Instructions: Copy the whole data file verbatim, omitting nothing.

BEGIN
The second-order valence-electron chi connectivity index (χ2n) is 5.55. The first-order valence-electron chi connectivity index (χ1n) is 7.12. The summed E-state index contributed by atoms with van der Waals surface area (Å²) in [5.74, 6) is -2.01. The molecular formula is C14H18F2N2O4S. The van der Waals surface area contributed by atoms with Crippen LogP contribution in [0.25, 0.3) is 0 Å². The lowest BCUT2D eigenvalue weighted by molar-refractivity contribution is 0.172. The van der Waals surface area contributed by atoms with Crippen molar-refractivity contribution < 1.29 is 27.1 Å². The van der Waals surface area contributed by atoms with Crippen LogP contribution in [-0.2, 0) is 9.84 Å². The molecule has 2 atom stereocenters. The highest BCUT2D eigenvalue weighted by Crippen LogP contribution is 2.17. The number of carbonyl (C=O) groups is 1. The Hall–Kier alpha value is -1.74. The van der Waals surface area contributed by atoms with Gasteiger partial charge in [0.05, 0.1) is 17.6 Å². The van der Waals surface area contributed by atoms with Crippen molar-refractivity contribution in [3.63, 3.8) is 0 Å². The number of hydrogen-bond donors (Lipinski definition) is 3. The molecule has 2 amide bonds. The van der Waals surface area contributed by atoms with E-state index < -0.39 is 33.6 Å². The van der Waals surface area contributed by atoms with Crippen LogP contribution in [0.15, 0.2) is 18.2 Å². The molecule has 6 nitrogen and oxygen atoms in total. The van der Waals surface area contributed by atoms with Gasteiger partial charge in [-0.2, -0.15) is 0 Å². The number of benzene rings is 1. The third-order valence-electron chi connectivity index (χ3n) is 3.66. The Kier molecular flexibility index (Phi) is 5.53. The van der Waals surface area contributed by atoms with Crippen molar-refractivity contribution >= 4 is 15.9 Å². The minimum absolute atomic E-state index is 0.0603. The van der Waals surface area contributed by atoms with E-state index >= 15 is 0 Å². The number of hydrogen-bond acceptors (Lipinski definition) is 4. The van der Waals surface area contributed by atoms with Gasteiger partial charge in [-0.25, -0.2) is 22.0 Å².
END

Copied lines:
The second-order valence-electron chi connectivity index (χ2n) is 5.55. The first-order valence-electron chi connectivity index (χ1n) is 7.12. The summed E-state index contributed by atoms with van der Waals surface area (Å²) in [5.74, 6) is -2.01. The molecular formula is C14H18F2N2O4S. The van der Waals surface area contributed by atoms with Crippen LogP contribution in [0.25, 0.3) is 0 Å². The lowest BCUT2D eigenvalue weighted by molar-refractivity contribution is 0.172. The van der Waals surface area contributed by atoms with Crippen molar-refractivity contribution < 1.29 is 27.1 Å². The van der Waals surface area contributed by atoms with Crippen LogP contribution in [-0.2, 0) is 9.84 Å². The molecule has 2 atom stereocenters. The highest BCUT2D eigenvalue weighted by Crippen LogP contribution is 2.17. The number of carbonyl (C=O) groups is 1. The Hall–Kier alpha value is -1.74. The van der Waals surface area contributed by atoms with Gasteiger partial charge in [0.05, 0.1) is 17.6 Å². The van der Waals surface area contributed by atoms with Crippen molar-refractivity contribution in [3.63, 3.8) is 0 Å². The number of hydrogen-bond donors (Lipinski definition) is 3. The molecule has 2 amide bonds. The van der Waals surface area contributed by atoms with E-state index < -0.39 is 33.6 Å². The van der Waals surface area contributed by atoms with Crippen LogP contribution in [0.15, 0.2) is 18.2 Å². The molecule has 6 nitrogen and oxygen atoms in total. The van der Waals surface area contributed by atoms with Gasteiger partial charge in [-0.2, -0.15) is 0 Å². The number of benzene rings is 1. The third-order valence-electron chi connectivity index (χ3n) is 3.66. The Kier molecular flexibility index (Phi) is 5.53. The van der Waals surface area contributed by atoms with Crippen molar-refractivity contribution >= 4 is 15.9 Å². The minimum absolute atomic E-state index is 0.0603. The van der Waals surface area contributed by atoms with E-state index >= 15 is 0 Å². The number of hydrogen-bond acceptors (Lipinski definition) is 4. The van der Waals surface area contributed by atoms with Gasteiger partial charge in [-0.25, -0.2) is 22.0 Å².